Once every three months, the Annexe holds a flea market with a difference. Dioramas outlining plans for a major anti-government rally share space in the timber-floored halls with the Sisters of Islam and tables selling homemade jewels, coffee-table history books, knitting and black-and-white photos. The smell of incense and food wafting from the stalls below is intoxicating.

The Annexe also hosts discussions and exhibitions on such a diverse range of subjects as the rebellion in mainly Muslim southern Thailand and student activism in Iran. And it played a major role in rallying support for the recent Bersih (Clean) protest against the Government that began outside these doors and which saw non-violent protestors tear-gassed, hit with chemical water cannon and beaten after they were arrested. (Pictured below: a piece of art representing a protest against restrictions on public gatherings)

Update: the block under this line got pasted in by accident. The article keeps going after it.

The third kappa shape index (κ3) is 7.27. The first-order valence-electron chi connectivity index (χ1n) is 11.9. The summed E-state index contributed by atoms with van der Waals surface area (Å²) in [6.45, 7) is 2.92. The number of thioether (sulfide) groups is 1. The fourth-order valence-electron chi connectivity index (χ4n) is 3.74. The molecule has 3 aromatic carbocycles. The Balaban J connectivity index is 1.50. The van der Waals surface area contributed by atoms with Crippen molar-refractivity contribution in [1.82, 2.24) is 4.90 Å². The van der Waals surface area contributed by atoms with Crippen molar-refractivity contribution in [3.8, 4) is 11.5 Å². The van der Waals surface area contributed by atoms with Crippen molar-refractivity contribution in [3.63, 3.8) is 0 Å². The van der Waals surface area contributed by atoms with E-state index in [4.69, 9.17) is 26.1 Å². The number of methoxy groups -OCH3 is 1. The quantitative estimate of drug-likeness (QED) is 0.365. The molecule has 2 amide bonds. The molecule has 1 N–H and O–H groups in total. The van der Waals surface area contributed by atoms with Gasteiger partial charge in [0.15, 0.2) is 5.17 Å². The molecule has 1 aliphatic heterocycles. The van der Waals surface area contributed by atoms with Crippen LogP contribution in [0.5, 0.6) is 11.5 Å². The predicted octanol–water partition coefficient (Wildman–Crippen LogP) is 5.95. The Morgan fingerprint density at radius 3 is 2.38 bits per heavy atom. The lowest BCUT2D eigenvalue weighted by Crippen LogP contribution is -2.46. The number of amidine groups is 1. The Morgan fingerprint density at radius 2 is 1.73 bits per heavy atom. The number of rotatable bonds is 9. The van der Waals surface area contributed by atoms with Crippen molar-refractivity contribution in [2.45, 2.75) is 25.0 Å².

Pang, who for years had an internal battle between his strong Christian faith and his homosexuality, says the Government of Prime Minister Najib Razak has co-opted and rewritten Malaysia’s cultural narrative as a political tool, following the tactics of former prime minister Mahathir Mohamad. Their United Malays National Organisation (UMNO) and its Barisan Nasional (National Front) coalition has ruled without a serious challenge since independence in 1957, until a major electoral setback that almost ousted them in 2008.

“The state uses culture as a weapon,” Pang says. “We are using culture to empower the people. One of the roles of the arts is to voice the conscience of the people. One of the roles of the arts is to be critical.